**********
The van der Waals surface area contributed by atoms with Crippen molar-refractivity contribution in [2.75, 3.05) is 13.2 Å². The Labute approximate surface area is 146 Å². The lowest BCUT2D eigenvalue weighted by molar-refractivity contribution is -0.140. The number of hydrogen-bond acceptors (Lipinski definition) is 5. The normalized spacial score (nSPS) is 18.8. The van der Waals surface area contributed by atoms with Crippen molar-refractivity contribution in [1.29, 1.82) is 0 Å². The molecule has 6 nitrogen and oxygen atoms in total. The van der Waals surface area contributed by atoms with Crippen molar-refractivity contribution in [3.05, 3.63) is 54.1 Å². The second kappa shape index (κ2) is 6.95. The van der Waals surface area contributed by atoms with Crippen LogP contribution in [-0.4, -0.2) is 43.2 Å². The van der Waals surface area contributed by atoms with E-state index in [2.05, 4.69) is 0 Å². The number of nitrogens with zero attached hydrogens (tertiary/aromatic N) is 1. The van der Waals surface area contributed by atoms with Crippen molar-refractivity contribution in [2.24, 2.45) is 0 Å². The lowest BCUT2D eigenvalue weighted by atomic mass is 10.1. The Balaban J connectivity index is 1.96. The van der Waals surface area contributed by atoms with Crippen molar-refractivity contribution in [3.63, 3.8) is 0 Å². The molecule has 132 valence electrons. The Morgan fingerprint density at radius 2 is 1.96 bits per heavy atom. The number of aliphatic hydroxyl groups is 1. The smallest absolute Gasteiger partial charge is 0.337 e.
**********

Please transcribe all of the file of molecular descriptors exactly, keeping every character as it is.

The van der Waals surface area contributed by atoms with Crippen molar-refractivity contribution in [2.75, 3.05) is 13.2 Å². The Labute approximate surface area is 146 Å². The lowest BCUT2D eigenvalue weighted by molar-refractivity contribution is -0.140. The number of hydrogen-bond acceptors (Lipinski definition) is 5. The normalized spacial score (nSPS) is 18.8. The van der Waals surface area contributed by atoms with Crippen molar-refractivity contribution in [1.29, 1.82) is 0 Å². The molecule has 6 nitrogen and oxygen atoms in total. The van der Waals surface area contributed by atoms with Crippen molar-refractivity contribution in [3.05, 3.63) is 54.1 Å². The second kappa shape index (κ2) is 6.95. The van der Waals surface area contributed by atoms with Crippen LogP contribution in [-0.4, -0.2) is 43.2 Å². The van der Waals surface area contributed by atoms with E-state index in [2.05, 4.69) is 0 Å². The number of nitrogens with zero attached hydrogens (tertiary/aromatic N) is 1. The van der Waals surface area contributed by atoms with Crippen molar-refractivity contribution in [2.24, 2.45) is 0 Å². The lowest BCUT2D eigenvalue weighted by atomic mass is 10.1. The Balaban J connectivity index is 1.96. The van der Waals surface area contributed by atoms with Crippen molar-refractivity contribution in [3.63, 3.8) is 0 Å². The molecule has 132 valence electrons. The Morgan fingerprint density at radius 2 is 1.96 bits per heavy atom. The number of aliphatic hydroxyl groups is 1. The smallest absolute Gasteiger partial charge is 0.337 e.